More than half of nurses and midwives say lack of time and resources negatively affects their ability to carry out their role to a high standard, according to a major survey commissioned by unions.
It found 55% of nurses and 62% of midwives were either “fairly” or “very” dissatisfied with their ability to do their job to a high standard. In addition, 50% of specialist public health nurses also reported feeling unhappy about the quality of care they could offer.
“Morale has plummeted in the last year, largely as a consequence of staff shortages and related workload stress”
As a result, the research suggests workforce pressures are affecting the roles of nurses and midwives more than any other type of NHS worker.
The survey – conducted by Incomes Data Services on behalf of the 14 unions that comprise the NHS staff side group – found respondents from all professions described staff shortages occurring on a frequent basis.
Overall, it found that 72% of respondents reported that staff shortages occur frequently in their workplace – up from 66% in 2012, when the same survey was last carried out.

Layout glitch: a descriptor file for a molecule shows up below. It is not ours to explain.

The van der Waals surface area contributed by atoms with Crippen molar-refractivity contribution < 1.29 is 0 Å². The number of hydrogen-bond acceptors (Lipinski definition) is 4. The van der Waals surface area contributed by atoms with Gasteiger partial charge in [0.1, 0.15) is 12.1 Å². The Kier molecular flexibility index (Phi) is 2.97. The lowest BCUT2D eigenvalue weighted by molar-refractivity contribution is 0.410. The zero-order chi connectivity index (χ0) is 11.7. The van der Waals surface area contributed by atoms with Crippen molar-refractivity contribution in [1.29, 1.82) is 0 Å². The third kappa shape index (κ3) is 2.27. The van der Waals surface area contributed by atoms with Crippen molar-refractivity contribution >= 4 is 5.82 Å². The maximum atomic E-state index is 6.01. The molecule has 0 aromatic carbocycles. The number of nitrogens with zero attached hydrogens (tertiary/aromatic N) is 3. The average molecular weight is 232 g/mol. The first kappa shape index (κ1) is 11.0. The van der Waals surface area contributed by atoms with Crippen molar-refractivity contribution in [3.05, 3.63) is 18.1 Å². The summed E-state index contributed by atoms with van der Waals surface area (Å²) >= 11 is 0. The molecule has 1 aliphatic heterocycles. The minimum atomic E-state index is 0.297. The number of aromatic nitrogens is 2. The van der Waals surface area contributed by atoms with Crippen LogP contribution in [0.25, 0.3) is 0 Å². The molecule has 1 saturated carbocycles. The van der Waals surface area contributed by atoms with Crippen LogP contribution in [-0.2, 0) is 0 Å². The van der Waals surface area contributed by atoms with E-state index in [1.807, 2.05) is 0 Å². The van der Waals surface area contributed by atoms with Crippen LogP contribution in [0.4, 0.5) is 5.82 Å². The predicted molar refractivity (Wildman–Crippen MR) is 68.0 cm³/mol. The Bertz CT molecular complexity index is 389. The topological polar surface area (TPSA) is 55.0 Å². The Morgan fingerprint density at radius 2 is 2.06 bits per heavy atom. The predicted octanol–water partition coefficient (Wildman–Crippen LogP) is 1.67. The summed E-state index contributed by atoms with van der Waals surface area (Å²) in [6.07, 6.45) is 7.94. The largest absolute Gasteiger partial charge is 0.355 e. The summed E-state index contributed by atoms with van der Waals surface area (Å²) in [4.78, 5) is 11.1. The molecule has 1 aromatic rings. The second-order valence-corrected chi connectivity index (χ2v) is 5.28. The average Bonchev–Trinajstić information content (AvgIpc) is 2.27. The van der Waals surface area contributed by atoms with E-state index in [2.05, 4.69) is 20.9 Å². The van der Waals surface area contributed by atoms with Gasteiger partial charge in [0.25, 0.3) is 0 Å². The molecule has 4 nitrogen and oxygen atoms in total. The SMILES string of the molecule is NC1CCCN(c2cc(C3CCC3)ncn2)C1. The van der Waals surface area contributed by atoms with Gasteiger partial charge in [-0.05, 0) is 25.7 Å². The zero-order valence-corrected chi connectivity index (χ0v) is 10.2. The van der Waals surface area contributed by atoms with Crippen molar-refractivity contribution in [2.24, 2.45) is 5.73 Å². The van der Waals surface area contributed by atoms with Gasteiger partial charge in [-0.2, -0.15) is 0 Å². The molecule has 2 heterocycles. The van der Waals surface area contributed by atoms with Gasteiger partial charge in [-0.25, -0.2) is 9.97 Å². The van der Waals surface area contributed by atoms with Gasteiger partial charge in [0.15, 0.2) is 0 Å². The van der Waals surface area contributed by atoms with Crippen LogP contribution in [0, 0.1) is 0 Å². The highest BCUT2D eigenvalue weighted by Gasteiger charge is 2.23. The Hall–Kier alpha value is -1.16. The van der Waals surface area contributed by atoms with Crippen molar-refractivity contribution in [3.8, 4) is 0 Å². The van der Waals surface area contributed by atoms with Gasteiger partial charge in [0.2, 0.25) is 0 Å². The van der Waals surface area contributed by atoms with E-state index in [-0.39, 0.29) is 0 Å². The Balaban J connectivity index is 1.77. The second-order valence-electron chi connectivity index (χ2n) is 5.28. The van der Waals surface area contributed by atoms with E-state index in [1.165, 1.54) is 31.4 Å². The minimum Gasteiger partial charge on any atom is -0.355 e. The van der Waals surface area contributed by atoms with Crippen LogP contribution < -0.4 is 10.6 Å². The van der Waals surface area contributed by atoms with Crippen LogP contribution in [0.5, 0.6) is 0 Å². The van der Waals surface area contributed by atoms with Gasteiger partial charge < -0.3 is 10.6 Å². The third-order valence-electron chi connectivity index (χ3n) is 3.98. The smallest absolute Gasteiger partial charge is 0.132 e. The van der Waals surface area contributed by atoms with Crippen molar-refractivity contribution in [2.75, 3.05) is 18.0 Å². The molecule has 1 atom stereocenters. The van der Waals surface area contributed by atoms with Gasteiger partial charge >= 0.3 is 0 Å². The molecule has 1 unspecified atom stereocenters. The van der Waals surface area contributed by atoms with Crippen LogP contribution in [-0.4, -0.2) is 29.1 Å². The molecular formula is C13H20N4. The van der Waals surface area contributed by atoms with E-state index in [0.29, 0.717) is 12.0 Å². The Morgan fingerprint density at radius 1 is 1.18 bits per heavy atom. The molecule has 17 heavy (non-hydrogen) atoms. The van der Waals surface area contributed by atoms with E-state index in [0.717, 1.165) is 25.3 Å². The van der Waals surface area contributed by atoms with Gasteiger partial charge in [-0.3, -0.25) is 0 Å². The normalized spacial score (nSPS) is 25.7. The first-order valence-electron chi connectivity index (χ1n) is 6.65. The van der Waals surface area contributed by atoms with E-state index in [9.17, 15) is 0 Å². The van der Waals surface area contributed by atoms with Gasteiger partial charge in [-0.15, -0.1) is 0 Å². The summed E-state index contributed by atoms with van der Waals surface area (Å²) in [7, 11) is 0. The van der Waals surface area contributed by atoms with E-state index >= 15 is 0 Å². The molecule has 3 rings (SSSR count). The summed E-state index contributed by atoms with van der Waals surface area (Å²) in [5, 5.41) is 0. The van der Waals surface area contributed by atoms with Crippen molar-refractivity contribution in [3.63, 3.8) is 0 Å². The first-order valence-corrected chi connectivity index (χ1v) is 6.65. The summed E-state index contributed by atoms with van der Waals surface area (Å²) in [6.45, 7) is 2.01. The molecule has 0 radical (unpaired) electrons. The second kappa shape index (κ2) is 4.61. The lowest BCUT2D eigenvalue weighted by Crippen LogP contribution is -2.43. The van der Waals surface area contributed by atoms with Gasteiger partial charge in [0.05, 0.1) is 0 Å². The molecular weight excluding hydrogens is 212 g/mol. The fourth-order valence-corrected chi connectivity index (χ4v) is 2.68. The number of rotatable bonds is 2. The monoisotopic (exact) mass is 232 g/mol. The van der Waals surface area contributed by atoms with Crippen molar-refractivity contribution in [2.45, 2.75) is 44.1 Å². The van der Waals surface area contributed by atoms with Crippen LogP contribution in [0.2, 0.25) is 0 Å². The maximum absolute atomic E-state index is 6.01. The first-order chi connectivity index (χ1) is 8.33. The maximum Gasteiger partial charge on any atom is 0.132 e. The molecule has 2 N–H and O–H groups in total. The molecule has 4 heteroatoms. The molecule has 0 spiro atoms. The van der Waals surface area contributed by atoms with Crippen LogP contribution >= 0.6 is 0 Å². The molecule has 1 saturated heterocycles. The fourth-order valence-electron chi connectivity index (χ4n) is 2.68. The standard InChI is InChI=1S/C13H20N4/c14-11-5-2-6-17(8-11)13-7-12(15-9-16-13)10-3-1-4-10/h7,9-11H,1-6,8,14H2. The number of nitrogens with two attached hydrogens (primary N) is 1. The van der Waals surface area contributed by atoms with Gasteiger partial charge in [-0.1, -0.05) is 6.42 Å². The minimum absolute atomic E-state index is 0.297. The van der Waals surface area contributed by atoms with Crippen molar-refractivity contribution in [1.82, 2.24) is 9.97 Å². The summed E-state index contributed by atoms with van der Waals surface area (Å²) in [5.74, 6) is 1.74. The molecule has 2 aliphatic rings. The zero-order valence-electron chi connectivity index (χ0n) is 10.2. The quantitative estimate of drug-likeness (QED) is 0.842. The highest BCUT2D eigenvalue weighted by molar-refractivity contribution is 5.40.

More than 85% of midwives and 78% of nurses reported frequent staff shortages in the last 12 months.
Among those surveyed was a director of nursing and quality, who said: “A lot of the NHS is run on goodwill.”
Almost two-thirds of all 30,000 survey respondents said morale was worse compared to a year ago, with most citing increased workplace stress or poor pay.
The proportion of NHS staff who had seriously thought about quitting their job had also increased slightly since 2012 – up from 60% to 66%.
Unison head of health Christina McAnea said: “As it currently stands, working in the NHS is hardly an attractive career option. This report should ring alarm bells.
“NHS workers often sacrifice their own time and money to care for the public,” she said. “They are an incredible force for good and deserve to be looked after.”
Royal College of Nursing head of employment relations Josie Irwin added: “Morale has plummeted in the last year, largely as a consequence of staff shortages and related workload stress.”
Facts about the survey
The report consists of an online survey of 29,975 NHS workers and 15 in depth interviews with senior NHS managers
The data was collected between June and July 2014, with 26% of respondents saying they worked as nurses